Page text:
And, of course, such was the gall and bravado of Charles Ponzi that, nearly one-hundred years after his investment scheme first fell apart in 1920, his last name is still commonplace. Italian born, Ponzi was a well-turned out showroom who globetrotted through the early twentieth-century economy, carrying out spurious schemes in Europe, Massachusetts, Florida, and Brazil.
So outlandish are these schemes that the temptation is to see them as exceptional -- the victims as fools, the perpetrators as hunters of the naïve and vulnerable. But consider, for a second, what fraudsters know.
First, they know what the market wants. Law tapped into French appetite for New World investment, while MacGregor fed off what many financial historians felt to be the first modern investment bubble, Latin American sovereign debt in the first half of the 1820s. Most importantly, they know the market wants returns, which Law offered at nearly forty percent, and which Madoff nearly four centuries later would all but guarantee.
Second, they know how the market works. Law knew the financial structure of early 18th century France better than anybody else alive - he all but set it up. Beaumont Smith, a British financial official, committed roughly £350,000 worth of fraud through the sale of fraudulent bills in the mid-nineteenth century. He knew that the market moved at such a brisk trading pace that nobody held bills long enough to discover they were forged. MacGregor and Hooley understood and exploited the intricacies of Georgian and Victorian financial and commercial structures. The fraudsters of Enron understood a modern day fraud requires a little help from a third-party accounting friend.
They know that in a speculative environment, a fraud is only a fraud if the bottom falls out; or as Trollope put it in The Way We Live Now, "Nobody really loved Melmotte and everybody did believe. It was probable that such a man should have done something horrible! It was only hoped that the fraud might be great and horrible enough."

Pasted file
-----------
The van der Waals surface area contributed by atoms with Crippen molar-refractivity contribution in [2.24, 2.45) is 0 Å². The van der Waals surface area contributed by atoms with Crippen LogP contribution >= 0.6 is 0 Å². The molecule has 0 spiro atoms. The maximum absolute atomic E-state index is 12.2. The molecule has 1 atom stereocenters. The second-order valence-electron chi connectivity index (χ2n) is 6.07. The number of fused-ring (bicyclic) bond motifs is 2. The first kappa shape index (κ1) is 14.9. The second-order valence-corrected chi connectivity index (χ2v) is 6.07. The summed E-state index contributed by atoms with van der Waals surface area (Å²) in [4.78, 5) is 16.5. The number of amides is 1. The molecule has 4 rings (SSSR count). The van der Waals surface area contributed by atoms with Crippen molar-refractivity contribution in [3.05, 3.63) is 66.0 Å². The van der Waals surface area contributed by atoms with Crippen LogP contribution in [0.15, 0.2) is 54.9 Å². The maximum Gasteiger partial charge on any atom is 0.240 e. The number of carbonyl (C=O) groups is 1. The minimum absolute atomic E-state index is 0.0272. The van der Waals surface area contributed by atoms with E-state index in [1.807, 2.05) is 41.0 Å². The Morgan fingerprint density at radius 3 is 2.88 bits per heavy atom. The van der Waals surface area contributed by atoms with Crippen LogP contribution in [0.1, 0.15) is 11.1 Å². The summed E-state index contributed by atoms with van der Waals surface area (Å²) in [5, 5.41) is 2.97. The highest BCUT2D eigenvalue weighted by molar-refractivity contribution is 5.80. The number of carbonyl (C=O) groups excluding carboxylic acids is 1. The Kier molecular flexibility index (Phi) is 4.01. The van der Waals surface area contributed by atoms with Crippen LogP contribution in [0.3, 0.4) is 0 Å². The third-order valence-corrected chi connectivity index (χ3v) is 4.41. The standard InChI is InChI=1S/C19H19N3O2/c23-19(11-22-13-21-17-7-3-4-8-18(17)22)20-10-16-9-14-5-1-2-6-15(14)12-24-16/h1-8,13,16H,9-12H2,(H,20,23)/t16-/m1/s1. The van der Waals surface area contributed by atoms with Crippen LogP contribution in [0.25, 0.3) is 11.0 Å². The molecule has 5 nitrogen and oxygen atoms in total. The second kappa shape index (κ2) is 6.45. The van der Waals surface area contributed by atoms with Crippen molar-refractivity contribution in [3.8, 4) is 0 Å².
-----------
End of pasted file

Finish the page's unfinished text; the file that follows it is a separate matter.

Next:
Third, and most alarming of all, they know how trust works. They know the psychology, ambitions, and social arenas behind the markets. Law, close to the Crown, appealed to the Royal desire to consolidate the debt. MacGregor, the Cazique, understood the desire in 1820s London to rub shoulders with soldiers returned from Latin America, while also making a shilling. And our more recent fraudsters have shown a remarkable ability to build trust not only through social circles (Madoff) and assimilation (Rockefeller, née Gerhartstreier), but through exploiting the very processes of verification designed to prevent fraud.
We ogle these historical fraudsters, placing them at the fringes of capitalism and history. But if history is any guide, there will be soon be another and another. And those at work now know not only the market, but also you, better than you think.
Ian Klaus is the author of Forging Capitalism: Rogues, Swindlers, Frauds, and the Rise of Modern Finance.